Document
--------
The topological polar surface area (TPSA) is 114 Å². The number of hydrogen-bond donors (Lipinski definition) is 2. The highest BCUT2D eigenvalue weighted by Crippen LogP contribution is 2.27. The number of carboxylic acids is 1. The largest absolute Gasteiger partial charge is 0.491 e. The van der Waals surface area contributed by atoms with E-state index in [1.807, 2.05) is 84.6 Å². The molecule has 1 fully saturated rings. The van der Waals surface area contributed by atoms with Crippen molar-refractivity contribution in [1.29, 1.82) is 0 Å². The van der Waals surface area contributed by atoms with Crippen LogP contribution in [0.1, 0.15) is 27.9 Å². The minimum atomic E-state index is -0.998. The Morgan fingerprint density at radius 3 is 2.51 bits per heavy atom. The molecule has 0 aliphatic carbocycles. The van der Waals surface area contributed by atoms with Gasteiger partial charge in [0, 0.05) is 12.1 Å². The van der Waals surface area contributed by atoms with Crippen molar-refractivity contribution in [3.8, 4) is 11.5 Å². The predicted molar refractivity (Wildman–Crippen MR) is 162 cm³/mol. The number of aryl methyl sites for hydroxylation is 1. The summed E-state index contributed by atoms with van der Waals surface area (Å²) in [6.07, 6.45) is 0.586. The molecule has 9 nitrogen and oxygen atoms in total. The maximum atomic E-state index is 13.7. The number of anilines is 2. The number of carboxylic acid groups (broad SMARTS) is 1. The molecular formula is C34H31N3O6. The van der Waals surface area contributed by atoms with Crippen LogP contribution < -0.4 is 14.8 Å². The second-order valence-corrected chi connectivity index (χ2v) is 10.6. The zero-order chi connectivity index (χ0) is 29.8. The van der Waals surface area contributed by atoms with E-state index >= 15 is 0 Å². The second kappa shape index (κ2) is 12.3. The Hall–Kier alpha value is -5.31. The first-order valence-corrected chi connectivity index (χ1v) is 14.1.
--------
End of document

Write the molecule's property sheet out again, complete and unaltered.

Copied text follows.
The topological polar surface area (TPSA) is 114 Å². The number of hydrogen-bond donors (Lipinski definition) is 2. The highest BCUT2D eigenvalue weighted by Crippen LogP contribution is 2.27. The number of carboxylic acids is 1. The largest absolute Gasteiger partial charge is 0.491 e. The van der Waals surface area contributed by atoms with E-state index in [1.807, 2.05) is 84.6 Å². The molecule has 1 fully saturated rings. The van der Waals surface area contributed by atoms with Crippen molar-refractivity contribution in [1.29, 1.82) is 0 Å². The van der Waals surface area contributed by atoms with Crippen LogP contribution in [0.1, 0.15) is 27.9 Å². The minimum atomic E-state index is -0.998. The Morgan fingerprint density at radius 3 is 2.51 bits per heavy atom. The molecule has 0 aliphatic carbocycles. The van der Waals surface area contributed by atoms with Gasteiger partial charge in [0, 0.05) is 12.1 Å². The van der Waals surface area contributed by atoms with Crippen molar-refractivity contribution in [3.8, 4) is 11.5 Å². The predicted molar refractivity (Wildman–Crippen MR) is 162 cm³/mol. The number of aryl methyl sites for hydroxylation is 1. The summed E-state index contributed by atoms with van der Waals surface area (Å²) in [6.07, 6.45) is 0.586. The molecule has 9 nitrogen and oxygen atoms in total. The maximum atomic E-state index is 13.7. The number of anilines is 2. The number of carboxylic acid groups (broad SMARTS) is 1. The molecular formula is C34H31N3O6. The van der Waals surface area contributed by atoms with Crippen LogP contribution < -0.4 is 14.8 Å². The second-order valence-corrected chi connectivity index (χ2v) is 10.6. The zero-order chi connectivity index (χ0) is 29.8. The van der Waals surface area contributed by atoms with E-state index >= 15 is 0 Å². The second kappa shape index (κ2) is 12.3. The Hall–Kier alpha value is -5.31. The first-order valence-corrected chi connectivity index (χ1v) is 14.1.